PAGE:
So, now a potential public health hazard has been added into the mix of the overall homelessness issue. Something more tangible and immediate than the prospect of a billion-dollar housing plan over ten years reminds us that microbes, not money, may be where the attention should go. Will bleaching the sidewalks of homeless tent encampments be next? The homeless do not even have the dignity of public restrooms yet, but the looming Hepatitis A problem -- a hazard for everyone -- may accelerate the decision to provide them.
What do you think: are we on the right track for finding solutions for people with homelessness?
Please take a moment and share your opinion about these issues by taking the brief poll below and press “view” to see how your responses compare with others.
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(Tim Deegan is a long-time resident and community leader in the Miracle Mile, who has served as board chair at the Mid City West Community Council and on the board of the Miracle Mile Civic Coalition. Tim can be reached at firstname.lastname@example.org.) Photo credit: WEHOville.com
Edited for CityWatch by Linda Abrams.
PERSPECTIVE--September 14, 2017. That was the day that conservative columnist and commentator, Ann Coulter, disclosed a dramatic change of heart. She, it will be recalled, was one of DJT’s early and ardent supporters when he was running for office and, subsequently, elected.
THIS IS WHAT I KNOW--When Donald Trump fired off his first missile Friday night at one of his populist rallies in Alabama, he started a war with not only Stephen Curry, the two-time MVP for the Golden State Warriors but the NBA, NFL, and Major League Baseball. (Photo above: President railing against the NFL and Puerto Rico hurricane surviver.)
NEW GEOGRAPHY--When Donald Trump was elected president, much of American Jewish leadership reacted with something close to hysteria. To some, Trump’s presidency reflected the traditional face of the anti-Semitic right — xenophobic, nationalist and culturally conservative.
JUST ASKIN’-County Supervisor Kuehl has decided unilaterally that an alcohol center should be opened in West LA – something that both Culver City and Venice rejected for their communities.
PROPUBLICA REPORT-California regulators said they have required Nationwide and USAA to adjust their auto insurance rates as a result of a report by ProPublica and Consumer Reports that many minority neighborhoods were paying more than white areas with the same risk.
LA WATCHDOG--On April 20, slightly less than seven months from now, Mayor Eric Garcetti will submit his proposed budget for the fiscal year beginning July 1, 2018 to the City Council for its consideration. While the Budget and Finance Committee will hold hearings over the following weeks, the budget is already a done deal, having been negotiated behind closed doors between the Mayor and City Council with input from the leaders of the City’s unions.
GELFAND’S WORLD--It will be a fine spring day in the year 2023 when Los Angeles achieves earthquake survivability. That's because the owners of approximately 13,500 properties were given 7 years (starting March 3, 2016) to upgrade buildings that are the most dangerous in earthquakes. We're talking mostly about those apartment buildings in which the first level of apartments are built above garage spaces which are only held up by thin poles or other inadequate support.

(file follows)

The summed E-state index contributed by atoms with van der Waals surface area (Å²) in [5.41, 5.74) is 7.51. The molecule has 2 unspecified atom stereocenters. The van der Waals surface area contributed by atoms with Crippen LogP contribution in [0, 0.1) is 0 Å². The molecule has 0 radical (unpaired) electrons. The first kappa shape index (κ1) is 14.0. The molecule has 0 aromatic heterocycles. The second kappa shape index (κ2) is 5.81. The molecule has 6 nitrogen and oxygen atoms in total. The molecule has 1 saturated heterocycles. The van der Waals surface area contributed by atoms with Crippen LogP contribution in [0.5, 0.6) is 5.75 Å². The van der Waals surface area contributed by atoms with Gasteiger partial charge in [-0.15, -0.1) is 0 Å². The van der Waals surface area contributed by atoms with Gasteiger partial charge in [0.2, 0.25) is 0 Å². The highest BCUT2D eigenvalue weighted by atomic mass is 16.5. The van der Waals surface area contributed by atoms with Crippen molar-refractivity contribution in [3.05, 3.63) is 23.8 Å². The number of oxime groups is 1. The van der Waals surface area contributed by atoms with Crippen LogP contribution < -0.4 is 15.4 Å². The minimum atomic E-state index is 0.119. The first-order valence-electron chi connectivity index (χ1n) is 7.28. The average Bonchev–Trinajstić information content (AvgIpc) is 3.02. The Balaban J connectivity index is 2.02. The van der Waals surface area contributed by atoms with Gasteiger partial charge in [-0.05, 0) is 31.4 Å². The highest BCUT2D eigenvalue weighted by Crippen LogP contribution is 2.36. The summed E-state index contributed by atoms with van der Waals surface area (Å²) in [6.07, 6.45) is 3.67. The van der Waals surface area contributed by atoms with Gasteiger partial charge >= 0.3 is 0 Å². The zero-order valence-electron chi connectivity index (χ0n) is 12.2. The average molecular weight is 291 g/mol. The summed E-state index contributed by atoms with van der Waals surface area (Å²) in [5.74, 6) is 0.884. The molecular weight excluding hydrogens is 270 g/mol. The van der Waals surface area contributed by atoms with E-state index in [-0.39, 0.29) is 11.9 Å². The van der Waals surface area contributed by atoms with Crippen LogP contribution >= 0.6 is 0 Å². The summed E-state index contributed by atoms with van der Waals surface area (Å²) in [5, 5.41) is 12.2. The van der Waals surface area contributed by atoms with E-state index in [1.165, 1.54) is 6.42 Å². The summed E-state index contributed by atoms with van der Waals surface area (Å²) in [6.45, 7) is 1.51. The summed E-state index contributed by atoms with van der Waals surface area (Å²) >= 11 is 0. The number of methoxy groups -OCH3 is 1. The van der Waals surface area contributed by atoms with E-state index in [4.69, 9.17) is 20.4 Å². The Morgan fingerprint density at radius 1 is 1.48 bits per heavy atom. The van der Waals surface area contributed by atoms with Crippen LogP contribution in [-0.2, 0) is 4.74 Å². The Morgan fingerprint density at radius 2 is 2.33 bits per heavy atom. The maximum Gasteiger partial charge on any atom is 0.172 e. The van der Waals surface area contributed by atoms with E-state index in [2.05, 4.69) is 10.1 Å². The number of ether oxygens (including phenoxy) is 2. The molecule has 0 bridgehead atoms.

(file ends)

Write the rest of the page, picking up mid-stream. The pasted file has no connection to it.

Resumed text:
THE PREVEN REPORT--It's against the law not to pay fuel excise taxes, but that’s exactly what the Los Angeles District Attorney’s office did for years, according to the LA County Auditor-Controller's January 2016 report on the "Voyager" Charge Card program. To date there’s been not a single disciplinary action taken over the matter, even though everyday residents of Los Angeles are prosecuted all the time for less serious violations of the law. The Auditor-Controller writes:
TRUMP WATCH--No less than authority than Senator Lindsey Graham himself has told us that America is on a "march to single payer." He said over and over this last week that if his scam of a bill did not pass, which it will not thanks to your voices speaking out, that single payer was inevitable.
GUEST COMMENTARY-Imagine the following: A candidate for elected office in California says to donors and voters that, if elected, he will innovate state services so they are as consumer-friendly and digitally-available as, say, Apple’s services. But the candidate also seeks the political support of government employees (e.g. school district and DMV employees) for whom such innovation would likely mean fewer jobs and stricter performance measures. Given that government employees are the largest contributors to political campaigns in California, what do you think the candidate, if elected, will actually do? The answer: Not innovate.
LEANING RIGHT--Lots of us hate what the Orange Man says, does, tweets, or proposes...but there ARE a few things that many (maybe most) Americans hate even more than our President. Some of these things include North Korea, ISIS, gangbangers, human traffickers ... and ... oh yeah: